We’re starting to get a better understanding of what’s at stake for Indiana students — from elementary school through college — if federal lawmakers cannot reach a deal to avoid more than $600 million in automatic budget cuts and tax hikes awaiting them at the the bottom of a “fiscal cliff” they’ll hit at year’s end.
As we wrote in September, if lawmakers fail to reach a deal to stop the automatic cutting, called “sequestration,” one analysis has shown Indiana K-12 schools stand to lose a total of more than $114 million in federal funding.
This week, the Lafayette Journal & Courier ran a story detailing how the cuts could affect Indiana’s public universities. Eric Weddle writes:
University research funds and higher education incentives could be stripped down by more than $13 billion, leading to more out-of-pocket costs to attend college and pay back loans for students.
Faculty could be forced to lay off assistants or slim down labs.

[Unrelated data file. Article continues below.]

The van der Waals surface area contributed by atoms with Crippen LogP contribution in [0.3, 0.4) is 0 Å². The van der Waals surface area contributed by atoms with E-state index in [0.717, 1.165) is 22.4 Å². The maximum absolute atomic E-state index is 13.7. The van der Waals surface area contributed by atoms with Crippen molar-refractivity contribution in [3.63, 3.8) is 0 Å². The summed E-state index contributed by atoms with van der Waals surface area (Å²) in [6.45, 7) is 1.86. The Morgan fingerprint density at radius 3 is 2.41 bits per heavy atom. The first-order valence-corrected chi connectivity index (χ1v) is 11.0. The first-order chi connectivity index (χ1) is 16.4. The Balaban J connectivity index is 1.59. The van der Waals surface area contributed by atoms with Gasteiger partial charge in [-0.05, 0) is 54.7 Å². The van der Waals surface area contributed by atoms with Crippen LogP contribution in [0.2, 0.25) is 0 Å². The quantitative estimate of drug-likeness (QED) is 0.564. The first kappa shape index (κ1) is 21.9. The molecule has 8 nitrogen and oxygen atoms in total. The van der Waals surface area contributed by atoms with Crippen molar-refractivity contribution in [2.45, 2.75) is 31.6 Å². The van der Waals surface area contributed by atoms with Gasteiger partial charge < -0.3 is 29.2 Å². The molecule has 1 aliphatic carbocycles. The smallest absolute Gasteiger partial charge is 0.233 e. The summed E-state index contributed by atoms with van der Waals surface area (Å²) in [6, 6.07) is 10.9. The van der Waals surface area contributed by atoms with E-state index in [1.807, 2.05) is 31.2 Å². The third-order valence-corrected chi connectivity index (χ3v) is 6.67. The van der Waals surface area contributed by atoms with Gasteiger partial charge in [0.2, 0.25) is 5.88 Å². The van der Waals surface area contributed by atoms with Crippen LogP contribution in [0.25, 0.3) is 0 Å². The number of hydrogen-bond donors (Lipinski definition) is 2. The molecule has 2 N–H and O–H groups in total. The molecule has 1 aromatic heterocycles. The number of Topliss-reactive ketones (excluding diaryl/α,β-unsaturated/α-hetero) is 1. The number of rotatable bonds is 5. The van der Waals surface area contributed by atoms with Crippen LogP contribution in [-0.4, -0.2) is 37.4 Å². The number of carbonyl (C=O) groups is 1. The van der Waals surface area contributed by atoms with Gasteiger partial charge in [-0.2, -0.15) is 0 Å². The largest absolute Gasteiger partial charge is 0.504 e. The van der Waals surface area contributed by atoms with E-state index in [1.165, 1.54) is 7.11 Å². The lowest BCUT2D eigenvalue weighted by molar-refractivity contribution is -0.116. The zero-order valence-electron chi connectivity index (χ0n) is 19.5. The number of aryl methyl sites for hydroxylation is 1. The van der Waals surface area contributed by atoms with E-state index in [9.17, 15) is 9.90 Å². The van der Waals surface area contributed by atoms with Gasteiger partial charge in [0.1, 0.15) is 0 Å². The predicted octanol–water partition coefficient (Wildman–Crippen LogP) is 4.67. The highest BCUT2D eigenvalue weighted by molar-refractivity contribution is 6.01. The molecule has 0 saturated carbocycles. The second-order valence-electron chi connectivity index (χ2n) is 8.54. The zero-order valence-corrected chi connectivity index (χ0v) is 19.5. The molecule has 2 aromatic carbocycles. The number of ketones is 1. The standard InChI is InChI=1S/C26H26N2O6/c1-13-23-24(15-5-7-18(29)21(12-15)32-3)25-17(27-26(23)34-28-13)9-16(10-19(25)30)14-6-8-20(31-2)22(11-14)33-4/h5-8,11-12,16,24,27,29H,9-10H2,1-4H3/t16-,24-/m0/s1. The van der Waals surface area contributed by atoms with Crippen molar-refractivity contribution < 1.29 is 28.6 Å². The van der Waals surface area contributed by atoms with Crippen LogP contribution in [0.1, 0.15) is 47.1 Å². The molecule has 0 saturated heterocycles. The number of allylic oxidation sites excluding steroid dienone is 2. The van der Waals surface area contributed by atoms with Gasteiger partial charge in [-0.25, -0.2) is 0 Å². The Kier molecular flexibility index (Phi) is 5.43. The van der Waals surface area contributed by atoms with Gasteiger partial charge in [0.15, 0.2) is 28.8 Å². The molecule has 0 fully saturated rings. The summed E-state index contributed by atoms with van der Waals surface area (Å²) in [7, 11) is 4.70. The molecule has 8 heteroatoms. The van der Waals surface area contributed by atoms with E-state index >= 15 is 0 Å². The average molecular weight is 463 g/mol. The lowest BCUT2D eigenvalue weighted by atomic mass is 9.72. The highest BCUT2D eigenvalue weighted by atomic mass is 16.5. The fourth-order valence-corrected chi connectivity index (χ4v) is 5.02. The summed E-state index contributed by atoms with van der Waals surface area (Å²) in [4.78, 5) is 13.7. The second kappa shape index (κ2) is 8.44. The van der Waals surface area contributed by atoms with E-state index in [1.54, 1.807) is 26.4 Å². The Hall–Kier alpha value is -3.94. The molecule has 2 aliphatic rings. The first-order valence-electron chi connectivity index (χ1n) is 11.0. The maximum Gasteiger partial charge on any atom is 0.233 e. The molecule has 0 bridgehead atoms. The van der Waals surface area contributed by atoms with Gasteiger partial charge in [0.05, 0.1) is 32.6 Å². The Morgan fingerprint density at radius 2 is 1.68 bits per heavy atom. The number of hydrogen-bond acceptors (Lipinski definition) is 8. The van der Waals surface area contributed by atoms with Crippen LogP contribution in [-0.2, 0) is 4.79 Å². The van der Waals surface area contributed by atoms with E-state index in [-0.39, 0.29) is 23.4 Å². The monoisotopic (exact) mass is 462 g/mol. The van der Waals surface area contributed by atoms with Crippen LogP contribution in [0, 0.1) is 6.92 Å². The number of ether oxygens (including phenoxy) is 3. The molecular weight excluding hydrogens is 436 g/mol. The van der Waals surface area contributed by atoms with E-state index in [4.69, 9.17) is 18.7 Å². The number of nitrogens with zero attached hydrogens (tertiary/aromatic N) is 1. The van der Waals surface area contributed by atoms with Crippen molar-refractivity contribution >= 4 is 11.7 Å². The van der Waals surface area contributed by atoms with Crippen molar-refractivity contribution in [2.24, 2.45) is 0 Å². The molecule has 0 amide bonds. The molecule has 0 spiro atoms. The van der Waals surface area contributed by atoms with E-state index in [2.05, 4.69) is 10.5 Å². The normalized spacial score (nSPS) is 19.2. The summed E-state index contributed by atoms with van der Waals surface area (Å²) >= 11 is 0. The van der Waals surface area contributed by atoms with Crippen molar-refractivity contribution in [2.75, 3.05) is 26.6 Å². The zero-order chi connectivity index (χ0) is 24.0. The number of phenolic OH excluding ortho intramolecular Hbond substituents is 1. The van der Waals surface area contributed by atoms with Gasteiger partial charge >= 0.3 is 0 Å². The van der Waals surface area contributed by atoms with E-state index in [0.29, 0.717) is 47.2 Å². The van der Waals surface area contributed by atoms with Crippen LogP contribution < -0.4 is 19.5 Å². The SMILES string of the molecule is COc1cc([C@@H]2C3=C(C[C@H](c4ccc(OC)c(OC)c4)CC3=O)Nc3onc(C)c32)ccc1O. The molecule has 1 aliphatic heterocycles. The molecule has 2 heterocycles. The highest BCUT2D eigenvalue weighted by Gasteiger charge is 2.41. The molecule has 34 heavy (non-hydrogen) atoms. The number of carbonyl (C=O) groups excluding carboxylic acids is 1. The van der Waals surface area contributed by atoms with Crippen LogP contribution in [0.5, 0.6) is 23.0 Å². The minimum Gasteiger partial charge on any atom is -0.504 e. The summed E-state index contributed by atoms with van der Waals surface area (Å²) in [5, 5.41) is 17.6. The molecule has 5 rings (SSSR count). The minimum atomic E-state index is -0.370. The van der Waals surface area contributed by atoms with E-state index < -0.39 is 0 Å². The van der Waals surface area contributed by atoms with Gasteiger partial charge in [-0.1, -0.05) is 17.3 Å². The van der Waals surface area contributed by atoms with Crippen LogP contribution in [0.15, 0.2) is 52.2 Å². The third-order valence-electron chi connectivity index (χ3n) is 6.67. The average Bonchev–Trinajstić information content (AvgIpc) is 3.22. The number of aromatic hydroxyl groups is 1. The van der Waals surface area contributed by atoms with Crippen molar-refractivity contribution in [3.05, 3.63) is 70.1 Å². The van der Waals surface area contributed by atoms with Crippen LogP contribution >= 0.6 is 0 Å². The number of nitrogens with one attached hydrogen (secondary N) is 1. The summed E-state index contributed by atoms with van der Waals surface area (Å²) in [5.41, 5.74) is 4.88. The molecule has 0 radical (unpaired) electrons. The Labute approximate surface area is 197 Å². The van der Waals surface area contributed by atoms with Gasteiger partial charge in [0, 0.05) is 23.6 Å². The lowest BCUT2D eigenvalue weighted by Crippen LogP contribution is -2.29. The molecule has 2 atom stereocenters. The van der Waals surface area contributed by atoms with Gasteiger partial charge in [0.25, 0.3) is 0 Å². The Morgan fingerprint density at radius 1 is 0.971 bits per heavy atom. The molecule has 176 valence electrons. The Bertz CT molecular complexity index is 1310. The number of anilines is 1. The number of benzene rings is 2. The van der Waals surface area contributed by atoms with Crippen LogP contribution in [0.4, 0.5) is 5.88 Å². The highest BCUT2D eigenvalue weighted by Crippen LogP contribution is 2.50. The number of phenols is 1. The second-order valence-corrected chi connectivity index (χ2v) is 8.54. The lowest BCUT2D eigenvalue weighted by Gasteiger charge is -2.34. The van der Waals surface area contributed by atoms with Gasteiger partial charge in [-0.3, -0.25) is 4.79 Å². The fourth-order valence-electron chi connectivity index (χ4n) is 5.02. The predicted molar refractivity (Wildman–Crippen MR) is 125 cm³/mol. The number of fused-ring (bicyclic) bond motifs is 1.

And that is not even including decisions further down the road needed to keep billions of dollars for student aid.
Tim Sanders, Purdue University’s associate vice president for governmental relations, said even if Congress can agree to spare a program from the cliff, another will be cut deeper to make up for it. As Purdue and other universities remind lawmakers how slashes could cripple innovation, so is every other industry and interest group…
“If you are a research university like Purdue or Indiana University, such a cut would have an immediate impact on current research activities and the future research possibilities,” [said Terry W. Hartle, senior vice president for government and public affairs at the American Council on Education]. “Would they cut what they have now, or limit the future? No one is saying.”
While the impact to federal student aid programs is minimal, Weddle writes, the cuts do impact tax credits for families shouldering college costs.
As a sidenote, a study released Monday showed the average Indiana family would pay more than $3,600 in additional taxes if lawmakers are unable to avoid the fiscal cliff.
The Pew Research Center put out survey numbers Tuesday showing two-thirds of Americans fear “major effects” to the economy should the president and lawmakers fail to reach a deal. Fifty-three percent of those Pew surveyed would blame Congress if a compromise isn’t struck, while 29 percent would blame President Obama.